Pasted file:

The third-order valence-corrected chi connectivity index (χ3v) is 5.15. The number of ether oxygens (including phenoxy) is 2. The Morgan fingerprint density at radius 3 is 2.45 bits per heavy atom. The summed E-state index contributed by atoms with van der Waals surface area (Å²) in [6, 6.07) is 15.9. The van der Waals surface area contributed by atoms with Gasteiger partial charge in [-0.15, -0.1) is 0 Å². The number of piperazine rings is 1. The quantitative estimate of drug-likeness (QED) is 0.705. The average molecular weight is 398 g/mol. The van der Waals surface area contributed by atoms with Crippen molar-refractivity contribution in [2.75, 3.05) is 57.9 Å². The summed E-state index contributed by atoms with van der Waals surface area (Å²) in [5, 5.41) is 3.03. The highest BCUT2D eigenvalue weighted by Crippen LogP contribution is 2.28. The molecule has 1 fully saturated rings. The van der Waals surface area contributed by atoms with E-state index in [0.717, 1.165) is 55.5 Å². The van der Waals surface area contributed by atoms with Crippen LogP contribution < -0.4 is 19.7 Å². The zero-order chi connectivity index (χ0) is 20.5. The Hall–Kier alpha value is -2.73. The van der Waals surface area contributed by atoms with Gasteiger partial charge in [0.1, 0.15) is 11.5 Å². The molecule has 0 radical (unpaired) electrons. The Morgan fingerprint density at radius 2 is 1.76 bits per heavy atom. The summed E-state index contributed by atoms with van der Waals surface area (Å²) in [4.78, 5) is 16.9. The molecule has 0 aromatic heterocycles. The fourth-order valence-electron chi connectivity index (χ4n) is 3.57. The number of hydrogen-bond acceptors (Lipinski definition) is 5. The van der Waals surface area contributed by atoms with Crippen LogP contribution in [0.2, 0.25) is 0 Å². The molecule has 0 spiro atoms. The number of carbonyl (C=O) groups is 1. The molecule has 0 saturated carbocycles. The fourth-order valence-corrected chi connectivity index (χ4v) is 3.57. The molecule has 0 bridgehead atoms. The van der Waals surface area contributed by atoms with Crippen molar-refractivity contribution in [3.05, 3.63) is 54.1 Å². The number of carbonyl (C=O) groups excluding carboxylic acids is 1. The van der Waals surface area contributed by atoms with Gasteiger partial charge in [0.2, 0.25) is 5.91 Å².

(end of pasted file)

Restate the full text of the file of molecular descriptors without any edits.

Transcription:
The third-order valence-corrected chi connectivity index (χ3v) is 5.15. The number of ether oxygens (including phenoxy) is 2. The Morgan fingerprint density at radius 3 is 2.45 bits per heavy atom. The summed E-state index contributed by atoms with van der Waals surface area (Å²) in [6, 6.07) is 15.9. The van der Waals surface area contributed by atoms with Gasteiger partial charge in [-0.15, -0.1) is 0 Å². The number of piperazine rings is 1. The quantitative estimate of drug-likeness (QED) is 0.705. The average molecular weight is 398 g/mol. The van der Waals surface area contributed by atoms with Crippen molar-refractivity contribution in [2.75, 3.05) is 57.9 Å². The summed E-state index contributed by atoms with van der Waals surface area (Å²) in [5, 5.41) is 3.03. The highest BCUT2D eigenvalue weighted by Crippen LogP contribution is 2.28. The molecule has 1 fully saturated rings. The van der Waals surface area contributed by atoms with E-state index in [0.717, 1.165) is 55.5 Å². The van der Waals surface area contributed by atoms with Crippen LogP contribution < -0.4 is 19.7 Å². The zero-order chi connectivity index (χ0) is 20.5. The Hall–Kier alpha value is -2.73. The van der Waals surface area contributed by atoms with Gasteiger partial charge in [0.1, 0.15) is 11.5 Å². The molecule has 0 radical (unpaired) electrons. The Morgan fingerprint density at radius 2 is 1.76 bits per heavy atom. The summed E-state index contributed by atoms with van der Waals surface area (Å²) in [4.78, 5) is 16.9. The molecule has 0 aromatic heterocycles. The fourth-order valence-electron chi connectivity index (χ4n) is 3.57. The number of hydrogen-bond acceptors (Lipinski definition) is 5. The van der Waals surface area contributed by atoms with Crippen LogP contribution in [0.2, 0.25) is 0 Å². The molecule has 0 spiro atoms. The number of carbonyl (C=O) groups is 1. The molecule has 0 saturated carbocycles. The fourth-order valence-corrected chi connectivity index (χ4v) is 3.57. The molecule has 0 bridgehead atoms. The van der Waals surface area contributed by atoms with Crippen molar-refractivity contribution in [3.05, 3.63) is 54.1 Å². The number of carbonyl (C=O) groups excluding carboxylic acids is 1. The van der Waals surface area contributed by atoms with Gasteiger partial charge in [0.2, 0.25) is 5.91 Å².